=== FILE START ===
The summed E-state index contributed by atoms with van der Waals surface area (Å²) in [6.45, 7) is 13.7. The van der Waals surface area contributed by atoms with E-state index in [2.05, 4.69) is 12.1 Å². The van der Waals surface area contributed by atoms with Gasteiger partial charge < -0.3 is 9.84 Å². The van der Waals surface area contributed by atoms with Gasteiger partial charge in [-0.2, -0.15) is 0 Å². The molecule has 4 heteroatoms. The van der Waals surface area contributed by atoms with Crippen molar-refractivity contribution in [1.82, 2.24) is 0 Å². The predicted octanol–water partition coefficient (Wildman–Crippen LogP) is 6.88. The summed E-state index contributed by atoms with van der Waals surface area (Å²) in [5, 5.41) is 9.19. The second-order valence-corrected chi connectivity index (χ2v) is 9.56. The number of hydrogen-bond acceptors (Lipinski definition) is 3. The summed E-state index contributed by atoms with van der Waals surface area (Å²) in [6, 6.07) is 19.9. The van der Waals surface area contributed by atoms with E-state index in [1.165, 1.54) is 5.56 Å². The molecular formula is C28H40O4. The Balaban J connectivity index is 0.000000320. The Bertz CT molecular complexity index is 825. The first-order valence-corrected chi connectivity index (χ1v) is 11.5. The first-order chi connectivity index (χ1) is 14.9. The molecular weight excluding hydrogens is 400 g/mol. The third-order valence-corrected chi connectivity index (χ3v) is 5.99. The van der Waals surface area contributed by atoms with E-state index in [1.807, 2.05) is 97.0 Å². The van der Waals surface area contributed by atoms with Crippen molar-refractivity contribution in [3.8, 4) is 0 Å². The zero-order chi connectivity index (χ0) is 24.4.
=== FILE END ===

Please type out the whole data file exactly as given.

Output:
The summed E-state index contributed by atoms with van der Waals surface area (Å²) in [6.45, 7) is 13.7. The van der Waals surface area contributed by atoms with E-state index in [2.05, 4.69) is 12.1 Å². The van der Waals surface area contributed by atoms with Gasteiger partial charge < -0.3 is 9.84 Å². The van der Waals surface area contributed by atoms with Gasteiger partial charge in [-0.2, -0.15) is 0 Å². The molecule has 4 heteroatoms. The van der Waals surface area contributed by atoms with Crippen molar-refractivity contribution in [1.82, 2.24) is 0 Å². The predicted octanol–water partition coefficient (Wildman–Crippen LogP) is 6.88. The summed E-state index contributed by atoms with van der Waals surface area (Å²) in [5, 5.41) is 9.19. The second-order valence-corrected chi connectivity index (χ2v) is 9.56. The number of hydrogen-bond acceptors (Lipinski definition) is 3. The summed E-state index contributed by atoms with van der Waals surface area (Å²) in [6, 6.07) is 19.9. The van der Waals surface area contributed by atoms with E-state index in [1.165, 1.54) is 5.56 Å². The molecular formula is C28H40O4. The Balaban J connectivity index is 0.000000320. The Bertz CT molecular complexity index is 825. The first-order valence-corrected chi connectivity index (χ1v) is 11.5. The first-order chi connectivity index (χ1) is 14.9. The molecular weight excluding hydrogens is 400 g/mol. The third-order valence-corrected chi connectivity index (χ3v) is 5.99. The van der Waals surface area contributed by atoms with E-state index in [1.807, 2.05) is 97.0 Å². The van der Waals surface area contributed by atoms with Crippen molar-refractivity contribution in [3.8, 4) is 0 Å². The zero-order chi connectivity index (χ0) is 24.4.